I love recycling. It is a great way to reduce your impact on the environment as it saves resources being thrown into landfill, and enables materials to be remade into something new. However, it is a minefield to navigate what can and can’t be recycled. I have spent countless hours researching this and I sincerely hope in the future recycling will become more straightforward. In the meantime, I hope this resource helps you to navigate the recycling minefield more confidently.
The majority of homes have access to a kerbside recycling bin that is collected on a regular basis by your local council or government. However, there are limits to what can be recycled in these bins. Things like glass, paper, cardboard, cans and some plastic can be placed in these bins. But what about everything else that can and should be recycled?
Here are some ideas to help you become a recycling whizz:
Batteries, phones and e-waste
How many old phones do you have lying around the house? And do you have old computers and other electronics in your cupboards? And how do you dispose of batteries? The good news is, you can recycle them all!
There are many major stores that accept these items, which makes it easy for you to access, including:
- Ikea; and
- Apple accept old Apple phones and third-party devices (as well as accessories); and
- Mobile Muster has drop-off locations and a mail back service.
- Officeworks accepts computers, keyboards, mice, monitors and printer cartridges;
- Harvey Norman and Domayne accept computers, computer accessories and TVs; and
- many local resource management centres collect e-waste.
For me batteries are the big one. We seem to go through more than I would like with toys, so it is a great way for me to counterbalance this by recycling them. I collect them in an old large hommus tub, and bring them into Aldi when I get a chance.
If your light globe leaves you in the dark, there is no need to put it in the landfill bin. Ikea offers a free in store recycling service. When we change a light globe at home, we use the box of the new globe to prevent the globe from breaking on the way to Ikea.
Many stationary items such as paper and cardboard can be recycled in your home recycling bin, but what about the humble pen?
Officeworks has pen and highlighter recycling collection points in selected stores, with plans to go national. If your local store doesn’t offer this program now, collect old pens ready for recycling when the option arrives near you.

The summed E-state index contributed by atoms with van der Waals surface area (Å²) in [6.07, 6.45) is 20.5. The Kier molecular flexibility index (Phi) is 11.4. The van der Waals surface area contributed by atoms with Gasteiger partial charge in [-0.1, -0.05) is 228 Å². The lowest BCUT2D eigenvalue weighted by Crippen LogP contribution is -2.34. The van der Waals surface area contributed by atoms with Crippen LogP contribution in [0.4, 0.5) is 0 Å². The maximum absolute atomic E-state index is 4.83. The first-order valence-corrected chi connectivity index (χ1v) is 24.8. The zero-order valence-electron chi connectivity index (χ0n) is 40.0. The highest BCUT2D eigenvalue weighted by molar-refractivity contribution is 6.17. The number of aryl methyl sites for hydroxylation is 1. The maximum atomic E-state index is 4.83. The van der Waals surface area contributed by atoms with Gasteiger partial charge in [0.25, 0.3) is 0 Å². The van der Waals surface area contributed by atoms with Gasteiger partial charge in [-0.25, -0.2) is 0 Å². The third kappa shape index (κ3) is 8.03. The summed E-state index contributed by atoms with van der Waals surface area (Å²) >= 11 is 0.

Biome offers pen recycling instore, or you can post your pens direct to Biome.
I don’t go through a lot of pens, but like other recycling, I collect them in an old tub for the next time I am near Officeworks.
Have you recently cleaned out your wardrobe and have a pile of old clothes and linen to get rid of? Firstly, if they are in good condition, with no stains or holes, you can donate them to your local second-hand store or give them to a friend. If they are in poor condition, even if it is only a small hole, don’t donate them. They will most likely end up in landfill.
Instead, drop them off at one of the following stores:
- H&M – any brand of clothes and textiles;
- Zara – any brand, including clothes, linen, shoes, accessories and jewellery;
- Sheridan – any brand of sheets, towels and quilt covers;
- Country Road – County Road brand only; and
- UNIQLO – UNIQLO brand only.
Some Op shops will collect old clothes and sheets to make into rags. Contact your local store to find out what they can take.
The Tread Lightly recycling initiative offers collection points across the country for old sports shoes. You can find a local collection point here.
If you are after home collection, UPPAREL provides this service for a fee. You do get store credit in return. They collect shoes, clothes and linen in any condition – just make sure they are clean.
As an alternative to recycling, you can also repurpose these items. I have cut-up old clothes to use as rags, and I use old sheets as ‘drop sheets’ to protect the carpet when painting or doing messy activities. A friend once made my son a pair of cute overalls from a polo shirt. Be creative and you will be surprised at what you can do.
If you have old broken toys at home that can’t be donated or handed down, Big W has a recycling program in all stores. Find out what toys are included in the program here.
Priceline offers a makeup recycling service, with collection points in all stores. A range of items can be recycled. I don’t tend to wear make-up, but plenty of other things can be recycled such as lip balm tubes and sunscreen bottles. We seem to go through endless tubes of sunscreen with the kids! Check out the list of what can be recycled here.
Another great option is MECCA. You can recycle any brand of cosmetic, skin care and hair care items. A list of what can be recycled is found here.
M.A.C provides a service called ‘Back to M.A.C‘ that enables customers to return primary packaging of M.A.C branded cosmetics to stores.
Chemists’ Own has launched a trial program to collect empty blister packs for recycling. There are 50 pharmacies participating in the trial across New South Wales, Queensland and Victoria. A list of locations is found here.